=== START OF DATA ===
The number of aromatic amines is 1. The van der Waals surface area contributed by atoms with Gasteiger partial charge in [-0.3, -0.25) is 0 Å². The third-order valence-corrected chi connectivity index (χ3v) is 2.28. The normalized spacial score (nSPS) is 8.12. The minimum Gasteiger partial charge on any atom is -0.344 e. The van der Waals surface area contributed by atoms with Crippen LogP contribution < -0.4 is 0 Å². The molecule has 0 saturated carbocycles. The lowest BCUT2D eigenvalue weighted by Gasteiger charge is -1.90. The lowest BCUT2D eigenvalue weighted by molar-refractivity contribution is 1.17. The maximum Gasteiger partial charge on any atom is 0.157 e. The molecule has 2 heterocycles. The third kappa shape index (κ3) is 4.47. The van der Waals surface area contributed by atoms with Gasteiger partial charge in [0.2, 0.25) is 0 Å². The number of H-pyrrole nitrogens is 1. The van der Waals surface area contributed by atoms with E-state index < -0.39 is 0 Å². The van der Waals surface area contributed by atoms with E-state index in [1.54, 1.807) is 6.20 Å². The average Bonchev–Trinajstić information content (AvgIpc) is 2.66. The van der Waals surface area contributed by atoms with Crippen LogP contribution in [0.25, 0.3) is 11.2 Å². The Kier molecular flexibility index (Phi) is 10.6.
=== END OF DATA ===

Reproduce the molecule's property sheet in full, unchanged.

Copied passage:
The number of aromatic amines is 1. The van der Waals surface area contributed by atoms with Gasteiger partial charge in [-0.3, -0.25) is 0 Å². The third-order valence-corrected chi connectivity index (χ3v) is 2.28. The normalized spacial score (nSPS) is 8.12. The minimum Gasteiger partial charge on any atom is -0.344 e. The van der Waals surface area contributed by atoms with Crippen LogP contribution < -0.4 is 0 Å². The molecule has 0 saturated carbocycles. The lowest BCUT2D eigenvalue weighted by Gasteiger charge is -1.90. The lowest BCUT2D eigenvalue weighted by molar-refractivity contribution is 1.17. The maximum Gasteiger partial charge on any atom is 0.157 e. The molecule has 2 heterocycles. The third kappa shape index (κ3) is 4.47. The van der Waals surface area contributed by atoms with Gasteiger partial charge in [0.2, 0.25) is 0 Å². The number of H-pyrrole nitrogens is 1. The van der Waals surface area contributed by atoms with E-state index < -0.39 is 0 Å². The van der Waals surface area contributed by atoms with E-state index in [1.54, 1.807) is 6.20 Å². The average Bonchev–Trinajstić information content (AvgIpc) is 2.66. The van der Waals surface area contributed by atoms with Crippen LogP contribution in [0.25, 0.3) is 11.2 Å². The Kier molecular flexibility index (Phi) is 10.6.